On Feb. 8, byteclay.com was on the red carpet for a special fan event celebrating new film “Deadpool” at AMC Empire in Times Square presented by Twentieth Century Fox. From the film stars Ryan Reynolds, Morena Baccarin, T.J. Miller, Ed Skrein, Brianna Hildebrand, and Leslie Uggams, were in attendance. Director Tim Miller, producer Simon Kinberg, writers Rhett Reese and Paul Wernick were also in attendance. Fans dressed as Deadpool gathered in excitement for the cast to arrive. Other special guests included Salt-N-Pepa who were doing a snapchat activation and Molly Ringwald. She attended with her husband Panio Gianopoulos. Ryan’s wife Blake Lively also came to show her support. Rod Ortega for L’Oréal Paris did Blake’s hair for the red carpet. Mike’s Harder also sponsored the event. The brand recently released a limited edition Deadpool beverage.
The film, which marks Tim Miller’s directorial debut, tells the origin story of a former Special Forces operative turned mercenary named Wade Wilson. After he is subjected to a rogue experiment, he is left with accelerated healing powers. He then decides to adopt the alter ego Deadpool. Armed with his new abilities, Deadpool attempts to get revenge on the the man who nearly destroyed his life. “I wanted to make this movie with such a passion and desperation for so long I was to a certain extent heartbroken when we weren’t able to make it. And then along comes a little thing called the internet which our materials leaked on to and fans demanded the movie. I had nothing to do with it, the fans demanded the studio make this movie, they overwhelmed the studio and because of that we’re standing here right now,” Reynolds told reporters. Read our exclusive red carpet interviews below:
Shaina Moskowitz: So you were hired to write the screenplay in 2010. How does it feel to finally see it come to the screen?
Rhett Reese: It’s like a dream come true. The project came back to life so many times, we thought we were totally dead so sometimes I wonder whether I’ve died and woken up in heaven itself.
SM: From when you wrote the screenplay until now did you find yourself changing much of your original vision or did everything play out similarly?
Paul Wernick: Well I would say that from the original script to what audiences are seeing, I’d say it’s about 70 percent the same. Now it went through cycles of changing a lot and then returning to what we originally had. That has a lot to do with Simon Kinberg, who really embraced the script. He’s one of the producers of the film. You know, he really embraced the R rating. You gotta push it. Ryan Reynolds is another huge reason we are where we are now.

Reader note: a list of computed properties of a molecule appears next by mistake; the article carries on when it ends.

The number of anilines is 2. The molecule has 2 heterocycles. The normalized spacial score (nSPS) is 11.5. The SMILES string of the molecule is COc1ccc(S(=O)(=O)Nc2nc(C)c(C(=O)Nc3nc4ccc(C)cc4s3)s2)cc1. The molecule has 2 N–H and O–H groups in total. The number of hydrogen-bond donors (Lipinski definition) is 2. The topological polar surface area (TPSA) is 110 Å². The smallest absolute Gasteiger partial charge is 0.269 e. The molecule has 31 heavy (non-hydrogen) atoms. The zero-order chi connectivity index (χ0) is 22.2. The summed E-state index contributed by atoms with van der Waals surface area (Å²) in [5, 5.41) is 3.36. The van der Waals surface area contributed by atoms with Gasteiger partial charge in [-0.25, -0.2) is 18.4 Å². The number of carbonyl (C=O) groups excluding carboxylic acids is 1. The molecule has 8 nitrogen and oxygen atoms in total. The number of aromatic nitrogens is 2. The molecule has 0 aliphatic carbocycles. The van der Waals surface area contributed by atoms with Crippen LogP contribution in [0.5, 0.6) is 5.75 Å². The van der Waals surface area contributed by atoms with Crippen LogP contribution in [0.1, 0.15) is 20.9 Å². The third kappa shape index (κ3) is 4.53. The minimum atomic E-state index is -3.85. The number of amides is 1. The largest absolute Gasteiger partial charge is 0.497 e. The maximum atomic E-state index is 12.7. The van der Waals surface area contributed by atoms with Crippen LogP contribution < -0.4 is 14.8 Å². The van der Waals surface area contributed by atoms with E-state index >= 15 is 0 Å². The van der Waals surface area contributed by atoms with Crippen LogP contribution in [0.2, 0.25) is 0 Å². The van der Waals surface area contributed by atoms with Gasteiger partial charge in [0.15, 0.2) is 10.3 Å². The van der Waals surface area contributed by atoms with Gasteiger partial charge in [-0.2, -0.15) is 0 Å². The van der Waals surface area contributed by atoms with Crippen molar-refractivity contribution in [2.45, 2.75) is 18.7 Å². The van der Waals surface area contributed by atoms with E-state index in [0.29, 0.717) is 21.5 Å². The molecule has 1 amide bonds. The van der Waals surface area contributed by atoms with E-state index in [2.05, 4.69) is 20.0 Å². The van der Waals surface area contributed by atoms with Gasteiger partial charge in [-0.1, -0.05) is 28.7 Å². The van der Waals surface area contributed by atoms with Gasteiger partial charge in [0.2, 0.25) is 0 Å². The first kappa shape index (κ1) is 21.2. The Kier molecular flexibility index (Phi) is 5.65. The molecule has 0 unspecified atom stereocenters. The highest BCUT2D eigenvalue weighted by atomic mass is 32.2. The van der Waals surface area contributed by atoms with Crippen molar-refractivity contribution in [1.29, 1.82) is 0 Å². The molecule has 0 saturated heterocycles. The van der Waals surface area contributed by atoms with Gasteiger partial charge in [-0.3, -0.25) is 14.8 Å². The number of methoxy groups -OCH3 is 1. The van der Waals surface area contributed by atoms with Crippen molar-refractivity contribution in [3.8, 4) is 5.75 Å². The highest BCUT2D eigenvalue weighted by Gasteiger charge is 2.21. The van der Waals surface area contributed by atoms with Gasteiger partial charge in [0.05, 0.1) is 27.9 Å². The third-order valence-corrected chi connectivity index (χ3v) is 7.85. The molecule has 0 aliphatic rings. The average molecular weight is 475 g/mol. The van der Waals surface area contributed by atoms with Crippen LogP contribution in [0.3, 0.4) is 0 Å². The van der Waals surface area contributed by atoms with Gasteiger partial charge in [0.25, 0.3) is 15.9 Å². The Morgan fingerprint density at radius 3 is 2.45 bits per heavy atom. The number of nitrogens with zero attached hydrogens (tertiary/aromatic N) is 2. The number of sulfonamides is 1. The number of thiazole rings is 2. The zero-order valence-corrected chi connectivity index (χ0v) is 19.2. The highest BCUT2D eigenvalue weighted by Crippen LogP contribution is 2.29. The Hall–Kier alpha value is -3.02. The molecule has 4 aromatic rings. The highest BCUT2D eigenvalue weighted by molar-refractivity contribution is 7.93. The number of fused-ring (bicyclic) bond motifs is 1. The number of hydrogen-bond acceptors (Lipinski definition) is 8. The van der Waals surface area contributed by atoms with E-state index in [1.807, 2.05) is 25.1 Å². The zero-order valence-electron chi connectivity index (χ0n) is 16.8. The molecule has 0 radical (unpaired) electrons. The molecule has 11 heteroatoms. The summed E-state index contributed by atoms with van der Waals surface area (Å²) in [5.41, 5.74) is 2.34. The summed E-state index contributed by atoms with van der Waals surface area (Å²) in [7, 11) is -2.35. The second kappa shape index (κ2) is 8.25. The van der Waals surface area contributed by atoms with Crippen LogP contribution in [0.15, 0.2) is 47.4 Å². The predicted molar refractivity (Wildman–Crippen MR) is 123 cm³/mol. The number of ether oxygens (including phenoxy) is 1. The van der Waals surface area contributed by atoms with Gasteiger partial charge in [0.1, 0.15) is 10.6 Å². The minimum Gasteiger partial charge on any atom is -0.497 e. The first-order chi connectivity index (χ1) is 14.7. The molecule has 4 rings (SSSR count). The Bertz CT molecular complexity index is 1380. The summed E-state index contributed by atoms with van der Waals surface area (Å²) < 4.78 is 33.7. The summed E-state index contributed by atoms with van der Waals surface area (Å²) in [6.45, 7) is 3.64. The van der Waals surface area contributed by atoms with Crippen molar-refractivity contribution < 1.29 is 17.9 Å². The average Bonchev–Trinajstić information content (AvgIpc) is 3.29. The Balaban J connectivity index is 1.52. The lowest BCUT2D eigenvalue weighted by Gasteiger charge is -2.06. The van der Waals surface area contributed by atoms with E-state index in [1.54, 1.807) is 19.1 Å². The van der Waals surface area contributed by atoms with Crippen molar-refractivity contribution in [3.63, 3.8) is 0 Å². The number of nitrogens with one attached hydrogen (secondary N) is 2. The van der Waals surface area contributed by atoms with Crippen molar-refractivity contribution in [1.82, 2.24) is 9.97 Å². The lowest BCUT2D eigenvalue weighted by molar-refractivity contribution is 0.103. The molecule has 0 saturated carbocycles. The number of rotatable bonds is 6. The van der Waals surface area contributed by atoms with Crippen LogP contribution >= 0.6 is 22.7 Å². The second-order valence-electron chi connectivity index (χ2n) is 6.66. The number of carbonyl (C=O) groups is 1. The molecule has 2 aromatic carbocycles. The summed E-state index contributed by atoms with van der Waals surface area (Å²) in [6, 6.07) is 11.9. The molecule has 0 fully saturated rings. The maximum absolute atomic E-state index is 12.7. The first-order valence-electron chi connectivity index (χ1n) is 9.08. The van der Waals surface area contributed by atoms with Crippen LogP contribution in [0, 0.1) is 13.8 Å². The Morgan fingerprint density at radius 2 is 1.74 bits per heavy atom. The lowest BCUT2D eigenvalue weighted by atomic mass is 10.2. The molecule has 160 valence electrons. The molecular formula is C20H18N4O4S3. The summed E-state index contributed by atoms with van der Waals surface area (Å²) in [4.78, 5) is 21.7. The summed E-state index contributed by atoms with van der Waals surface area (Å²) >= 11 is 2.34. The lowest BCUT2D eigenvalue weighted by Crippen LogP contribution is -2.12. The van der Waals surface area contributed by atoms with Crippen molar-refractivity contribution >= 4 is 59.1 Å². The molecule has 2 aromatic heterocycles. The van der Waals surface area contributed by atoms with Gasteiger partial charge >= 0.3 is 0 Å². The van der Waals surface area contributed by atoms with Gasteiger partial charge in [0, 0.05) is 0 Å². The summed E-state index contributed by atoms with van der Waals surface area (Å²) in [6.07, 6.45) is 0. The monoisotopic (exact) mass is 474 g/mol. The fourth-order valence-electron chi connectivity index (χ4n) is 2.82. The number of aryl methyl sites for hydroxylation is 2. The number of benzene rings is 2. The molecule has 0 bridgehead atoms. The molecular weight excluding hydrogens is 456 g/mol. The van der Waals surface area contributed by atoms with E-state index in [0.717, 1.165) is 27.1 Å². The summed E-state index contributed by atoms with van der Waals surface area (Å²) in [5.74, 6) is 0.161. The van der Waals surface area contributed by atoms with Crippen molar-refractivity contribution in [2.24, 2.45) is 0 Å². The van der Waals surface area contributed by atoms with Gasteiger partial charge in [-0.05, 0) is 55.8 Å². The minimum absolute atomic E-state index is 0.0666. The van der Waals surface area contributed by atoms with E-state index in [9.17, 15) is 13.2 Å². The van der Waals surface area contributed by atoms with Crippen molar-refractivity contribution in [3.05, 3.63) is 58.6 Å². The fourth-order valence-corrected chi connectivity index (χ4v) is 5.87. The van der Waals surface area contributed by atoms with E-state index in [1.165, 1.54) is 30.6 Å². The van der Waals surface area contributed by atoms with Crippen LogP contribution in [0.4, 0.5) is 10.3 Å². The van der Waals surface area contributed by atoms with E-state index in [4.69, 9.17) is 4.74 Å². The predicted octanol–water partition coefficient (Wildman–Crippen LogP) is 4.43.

SM: And so did you guys write the role with Ryan in mind, because he’s been attached for a long time.
RR: Actually he was attached before we were attached. In fact he hired us, and the director both. Ryan really pre-dates all of us and we really in a lot of ways have been serving his vision from the beginning.
SM: Were there any characters you wanted to fit into Deadpool that didn’t make the final cut?
PW: Absolutely. A lot.
SM: Which ones?
PW: We had some other characters in there that came out, like Garrison Kane, and Sluggo, and Wire, and Dr. Killebrew so there are some characters who the Deadpool fans would’ve really embraced who were in there but had to come out due to either budgetary reasons or creative reasons. But maybe we can bring them back in a future movie if we get the opportunity.
SM: Congratulations! Tell us about your character?
Brianna Hildebrand: My character’s name is Negasonic Teenage Warhead and she is an X-Men trainee basically. She is working under Colossus and she helps Deadpool to save his girl.
SM: Can you tell us about the process of casting?
BH: Yes! I went into an audition and it was Nov. 11. I remember that. Yeah it was cool, they put me on tape and then called me back about a week later and put me on tape again once with all the producers and that was it.
SM: There isn’t a lot of background for you to go on when it comes to reading about your character in the comics. Did you give your own backstory to the character or did you work on it with the director?
BH: I kind of halfway did both. I asked him what his ideas were for her, but for the most part I love to give her my own stuff. I give her a lot of stuff that I felt like she would be feeling or experiencing. That was probably the most fun part, the character development.
SM: What was the experience like of stepping on set for the first time?
BH: It was pretty nerve wrecking. I was kind of afraid that I wasn’t going to be a part of the crew, because they are all experienced actors and they’re all older than me. But they were all really nice and funny, and fun. It was a good time.
SM: And what was it like working with Ryan?
BH: Working with Ryan was amazing. I’ve had a crush on Ryan since I was like 8 or 9 years old so yeah, that was great.
SM: What was it like working with first time director Tim Miller?
BH: That was awesome as well, and kind of comforting to know that it was his first time directing. It kind of felt like we were both in this together.
SM: On screen you spent most of your time as Colossus’ buddy, what was it like acting next to a giant in motion capture?
BH: It was very hard. His stand in was in these platform shoes and this crazy hat and I had to look at the dot, with this sphere on top of his head instead of his face, when I talked to him and that was probably the most difficult part.
SM: So fans have been waiting for this movie for a long time and how much pressure did you feel from having to bring this to life?
Rob Liefeld: I’m a ridiculously positive person, glass half full all the time, and I knew it was a matter of time and it turned out this is the perfect time. I’m not sure this movie would’ve gotten the same reception maybe a year or two ago. I think the world is primed for this; it’s so different because we’ve had so many great superhero films but nothing that moves, and feels, and tastes like this.